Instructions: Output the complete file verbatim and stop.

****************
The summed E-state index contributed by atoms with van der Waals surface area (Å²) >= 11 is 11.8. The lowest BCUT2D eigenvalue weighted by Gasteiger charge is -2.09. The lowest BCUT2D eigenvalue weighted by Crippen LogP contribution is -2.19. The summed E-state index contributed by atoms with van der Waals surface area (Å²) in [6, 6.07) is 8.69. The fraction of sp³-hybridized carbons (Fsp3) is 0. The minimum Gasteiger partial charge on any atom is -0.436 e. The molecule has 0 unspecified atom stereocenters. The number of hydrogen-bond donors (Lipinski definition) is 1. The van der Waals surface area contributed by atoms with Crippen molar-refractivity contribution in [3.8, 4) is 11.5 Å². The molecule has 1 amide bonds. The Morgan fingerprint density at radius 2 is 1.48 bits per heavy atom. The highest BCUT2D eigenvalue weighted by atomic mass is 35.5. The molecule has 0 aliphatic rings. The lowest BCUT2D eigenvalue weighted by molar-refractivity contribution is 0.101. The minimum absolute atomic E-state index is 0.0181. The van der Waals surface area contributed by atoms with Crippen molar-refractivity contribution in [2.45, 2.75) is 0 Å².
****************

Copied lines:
The summed E-state index contributed by atoms with van der Waals surface area (Å²) >= 11 is 11.8. The lowest BCUT2D eigenvalue weighted by Gasteiger charge is -2.09. The lowest BCUT2D eigenvalue weighted by Crippen LogP contribution is -2.19. The summed E-state index contributed by atoms with van der Waals surface area (Å²) in [6, 6.07) is 8.69. The fraction of sp³-hybridized carbons (Fsp3) is 0. The minimum Gasteiger partial charge on any atom is -0.436 e. The molecule has 0 unspecified atom stereocenters. The number of hydrogen-bond donors (Lipinski definition) is 1. The van der Waals surface area contributed by atoms with Crippen molar-refractivity contribution in [3.8, 4) is 11.5 Å². The molecule has 1 amide bonds. The Morgan fingerprint density at radius 2 is 1.48 bits per heavy atom. The highest BCUT2D eigenvalue weighted by atomic mass is 35.5. The molecule has 0 aliphatic rings. The lowest BCUT2D eigenvalue weighted by molar-refractivity contribution is 0.101. The minimum absolute atomic E-state index is 0.0181. The van der Waals surface area contributed by atoms with Crippen molar-refractivity contribution in [2.45, 2.75) is 0 Å².